Assessing demand

In some local authority areas, the demand for community-led housing is already quite buoyant; community groups and other CLH organisations come forward readily with proposals to the local authority or requests for help in finding land and/or funding. But in other areas, particularly those with no or only a limited track record of community-led schemes, interest may need to be generated by the local authority itself, either alone or in partnership with others. The first step is then to assess the level of demand there might be.

Taking a strategic look at the issue before embarking on any local demand assessment makes a lot of sense. Questions it may be useful to consider include:

  • Who might champion the growth of CLH in the local authority or across the region?
  • What support can be expected from key national agencies, such as Homes England?
  • How does CLH fit with existing local authority housing and planning strategies?
  • What role can the new Combined Authorities play in promoting CLH?
  • Are there any groupings of organisations and individuals involved with CLH which can be used to promote the sector more widely and, if so, how could local authorities best support them?
  • Are there best practice examples of CLH in the area and, if so, how can their experiences best be communicated to others?
  • Is there scope for collaboration to develop a regional or sub-regional CLH strategy?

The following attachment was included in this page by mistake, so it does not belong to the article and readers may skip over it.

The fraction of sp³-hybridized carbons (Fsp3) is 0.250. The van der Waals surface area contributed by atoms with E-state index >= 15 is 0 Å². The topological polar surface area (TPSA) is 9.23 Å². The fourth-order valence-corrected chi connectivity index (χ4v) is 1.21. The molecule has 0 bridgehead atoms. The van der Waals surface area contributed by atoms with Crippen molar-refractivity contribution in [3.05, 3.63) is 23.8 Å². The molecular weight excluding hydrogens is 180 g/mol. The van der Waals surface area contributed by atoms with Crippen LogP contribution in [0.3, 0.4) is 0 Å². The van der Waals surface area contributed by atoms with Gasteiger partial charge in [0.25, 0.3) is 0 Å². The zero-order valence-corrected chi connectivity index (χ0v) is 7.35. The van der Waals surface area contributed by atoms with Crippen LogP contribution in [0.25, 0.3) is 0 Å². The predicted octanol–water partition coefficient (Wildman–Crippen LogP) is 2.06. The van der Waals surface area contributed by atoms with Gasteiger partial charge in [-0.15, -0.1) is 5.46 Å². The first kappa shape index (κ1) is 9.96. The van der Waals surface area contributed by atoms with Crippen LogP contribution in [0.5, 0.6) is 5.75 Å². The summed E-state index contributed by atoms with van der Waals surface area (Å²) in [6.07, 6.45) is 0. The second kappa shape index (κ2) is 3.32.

• If efforts to stimulate demand are successful, how will emerging CLH groups be supported?
  • Is there internal and/or external capacity within the local authority or the region to provide the support necessary to help CLH initiatives get off the ground?

The steps that individual local authorities might usefully take to properly assess the level of demand for CLH are:

  1. Task an appropriate local authority officer to take the lead
  2. If appropriate, partner with other local authorities to agree a joint approach to assess the demand for community-led housing
  3. Explore external funding opportunities for a scoping study and make funding applications
  4. Commission an external scoping study to identify opportunities for new developments and raise awareness and understanding amongst a broad range of local stakeholders, particularly communities, local authorities and housing associations
  5. Organise an information event to publicise community-led housing and provide examples of how it has been successfully delivered elsewhere
  6. Carry out a survey of town and parish councils, perhaps working with a Rural Community Council or a local community anchor organisation in the area
  7. Talk directly to those communities that may already be involved in producing a Parish or Neighbourhood Plan that has a housing component
  8. Through steps 6 and/or 7, identify those communities that may have an interest in community-led housing
  9. Hold a set of community-led housing workshops, targeting communities identified in Step 8 plus other interested organisations and using specialist CLH advisors  to make presentations
  10. Generate an initial set of pilot projects that the local authority would be prepared to support
Last updated in April 2018